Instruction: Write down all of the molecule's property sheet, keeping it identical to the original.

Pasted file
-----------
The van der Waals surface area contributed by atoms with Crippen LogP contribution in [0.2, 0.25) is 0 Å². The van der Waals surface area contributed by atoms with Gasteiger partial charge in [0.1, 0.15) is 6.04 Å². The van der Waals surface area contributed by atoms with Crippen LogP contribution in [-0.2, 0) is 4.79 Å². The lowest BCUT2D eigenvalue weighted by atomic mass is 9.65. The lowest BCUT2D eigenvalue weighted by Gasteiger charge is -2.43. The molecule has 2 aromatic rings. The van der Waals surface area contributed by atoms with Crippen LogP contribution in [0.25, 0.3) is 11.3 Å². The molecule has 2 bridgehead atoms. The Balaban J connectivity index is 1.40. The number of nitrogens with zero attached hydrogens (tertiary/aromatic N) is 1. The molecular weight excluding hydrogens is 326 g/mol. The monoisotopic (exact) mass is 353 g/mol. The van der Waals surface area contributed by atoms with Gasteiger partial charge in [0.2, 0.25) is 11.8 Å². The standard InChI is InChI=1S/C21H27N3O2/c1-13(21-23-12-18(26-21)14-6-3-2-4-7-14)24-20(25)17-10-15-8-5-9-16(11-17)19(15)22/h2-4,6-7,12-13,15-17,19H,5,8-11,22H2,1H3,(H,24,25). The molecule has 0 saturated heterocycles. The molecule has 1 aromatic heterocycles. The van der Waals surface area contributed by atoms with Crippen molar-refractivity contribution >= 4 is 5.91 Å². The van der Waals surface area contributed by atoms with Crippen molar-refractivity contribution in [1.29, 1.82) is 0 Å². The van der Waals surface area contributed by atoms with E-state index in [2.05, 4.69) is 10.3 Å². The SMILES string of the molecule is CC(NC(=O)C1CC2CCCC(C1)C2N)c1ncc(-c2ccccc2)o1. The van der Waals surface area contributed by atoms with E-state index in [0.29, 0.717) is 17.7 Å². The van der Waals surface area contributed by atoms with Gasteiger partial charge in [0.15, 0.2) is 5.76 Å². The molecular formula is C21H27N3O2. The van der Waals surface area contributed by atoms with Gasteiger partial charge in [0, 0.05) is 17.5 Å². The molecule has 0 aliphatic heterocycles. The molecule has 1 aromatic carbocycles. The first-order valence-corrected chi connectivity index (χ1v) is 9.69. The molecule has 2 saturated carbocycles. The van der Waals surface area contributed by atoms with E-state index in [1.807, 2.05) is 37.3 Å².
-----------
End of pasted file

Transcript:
The van der Waals surface area contributed by atoms with Crippen LogP contribution in [0.2, 0.25) is 0 Å². The van der Waals surface area contributed by atoms with Gasteiger partial charge in [0.1, 0.15) is 6.04 Å². The van der Waals surface area contributed by atoms with Crippen LogP contribution in [-0.2, 0) is 4.79 Å². The lowest BCUT2D eigenvalue weighted by atomic mass is 9.65. The lowest BCUT2D eigenvalue weighted by Gasteiger charge is -2.43. The molecule has 2 aromatic rings. The van der Waals surface area contributed by atoms with Crippen LogP contribution in [0.25, 0.3) is 11.3 Å². The molecule has 2 bridgehead atoms. The Balaban J connectivity index is 1.40. The number of nitrogens with zero attached hydrogens (tertiary/aromatic N) is 1. The molecular weight excluding hydrogens is 326 g/mol. The monoisotopic (exact) mass is 353 g/mol. The van der Waals surface area contributed by atoms with Gasteiger partial charge in [0.2, 0.25) is 11.8 Å². The standard InChI is InChI=1S/C21H27N3O2/c1-13(21-23-12-18(26-21)14-6-3-2-4-7-14)24-20(25)17-10-15-8-5-9-16(11-17)19(15)22/h2-4,6-7,12-13,15-17,19H,5,8-11,22H2,1H3,(H,24,25). The molecule has 0 saturated heterocycles. The molecule has 1 aromatic heterocycles. The van der Waals surface area contributed by atoms with Crippen molar-refractivity contribution >= 4 is 5.91 Å². The van der Waals surface area contributed by atoms with Crippen molar-refractivity contribution in [1.29, 1.82) is 0 Å². The van der Waals surface area contributed by atoms with E-state index in [2.05, 4.69) is 10.3 Å². The SMILES string of the molecule is CC(NC(=O)C1CC2CCCC(C1)C2N)c1ncc(-c2ccccc2)o1. The van der Waals surface area contributed by atoms with E-state index in [0.29, 0.717) is 17.7 Å². The van der Waals surface area contributed by atoms with Gasteiger partial charge in [0.15, 0.2) is 5.76 Å². The molecular formula is C21H27N3O2. The van der Waals surface area contributed by atoms with Gasteiger partial charge in [0, 0.05) is 17.5 Å². The molecule has 0 aliphatic heterocycles. The molecule has 1 aromatic carbocycles. The first-order valence-corrected chi connectivity index (χ1v) is 9.69. The molecule has 2 saturated carbocycles. The van der Waals surface area contributed by atoms with E-state index in [1.807, 2.05) is 37.3 Å².